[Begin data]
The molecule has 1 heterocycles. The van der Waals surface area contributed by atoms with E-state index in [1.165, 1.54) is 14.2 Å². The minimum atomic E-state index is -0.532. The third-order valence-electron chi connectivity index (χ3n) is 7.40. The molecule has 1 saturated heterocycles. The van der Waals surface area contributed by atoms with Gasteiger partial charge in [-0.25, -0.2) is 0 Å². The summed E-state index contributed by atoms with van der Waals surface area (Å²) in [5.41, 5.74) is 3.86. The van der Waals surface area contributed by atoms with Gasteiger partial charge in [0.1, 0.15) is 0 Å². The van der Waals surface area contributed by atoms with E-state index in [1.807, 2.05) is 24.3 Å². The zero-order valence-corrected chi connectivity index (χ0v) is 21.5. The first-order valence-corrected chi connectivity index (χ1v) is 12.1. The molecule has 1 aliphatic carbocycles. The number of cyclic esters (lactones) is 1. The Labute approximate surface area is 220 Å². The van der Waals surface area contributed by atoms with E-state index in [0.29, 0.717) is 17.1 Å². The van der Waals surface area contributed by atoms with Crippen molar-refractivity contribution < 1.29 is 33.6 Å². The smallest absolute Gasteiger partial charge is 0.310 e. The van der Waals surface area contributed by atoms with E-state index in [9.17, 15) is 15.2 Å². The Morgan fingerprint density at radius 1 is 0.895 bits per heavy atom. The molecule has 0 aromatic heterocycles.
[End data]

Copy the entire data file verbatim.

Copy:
The molecule has 1 heterocycles. The van der Waals surface area contributed by atoms with E-state index in [1.165, 1.54) is 14.2 Å². The minimum atomic E-state index is -0.532. The third-order valence-electron chi connectivity index (χ3n) is 7.40. The molecule has 1 saturated heterocycles. The van der Waals surface area contributed by atoms with Gasteiger partial charge in [-0.25, -0.2) is 0 Å². The summed E-state index contributed by atoms with van der Waals surface area (Å²) in [5.41, 5.74) is 3.86. The van der Waals surface area contributed by atoms with Gasteiger partial charge in [0.1, 0.15) is 0 Å². The van der Waals surface area contributed by atoms with E-state index in [1.807, 2.05) is 24.3 Å². The zero-order valence-corrected chi connectivity index (χ0v) is 21.5. The first-order valence-corrected chi connectivity index (χ1v) is 12.1. The molecule has 1 aliphatic carbocycles. The number of cyclic esters (lactones) is 1. The Labute approximate surface area is 220 Å². The van der Waals surface area contributed by atoms with E-state index in [0.29, 0.717) is 17.1 Å². The van der Waals surface area contributed by atoms with Crippen molar-refractivity contribution < 1.29 is 33.6 Å². The smallest absolute Gasteiger partial charge is 0.310 e. The van der Waals surface area contributed by atoms with E-state index in [9.17, 15) is 15.2 Å². The Morgan fingerprint density at radius 1 is 0.895 bits per heavy atom. The molecule has 0 aromatic heterocycles.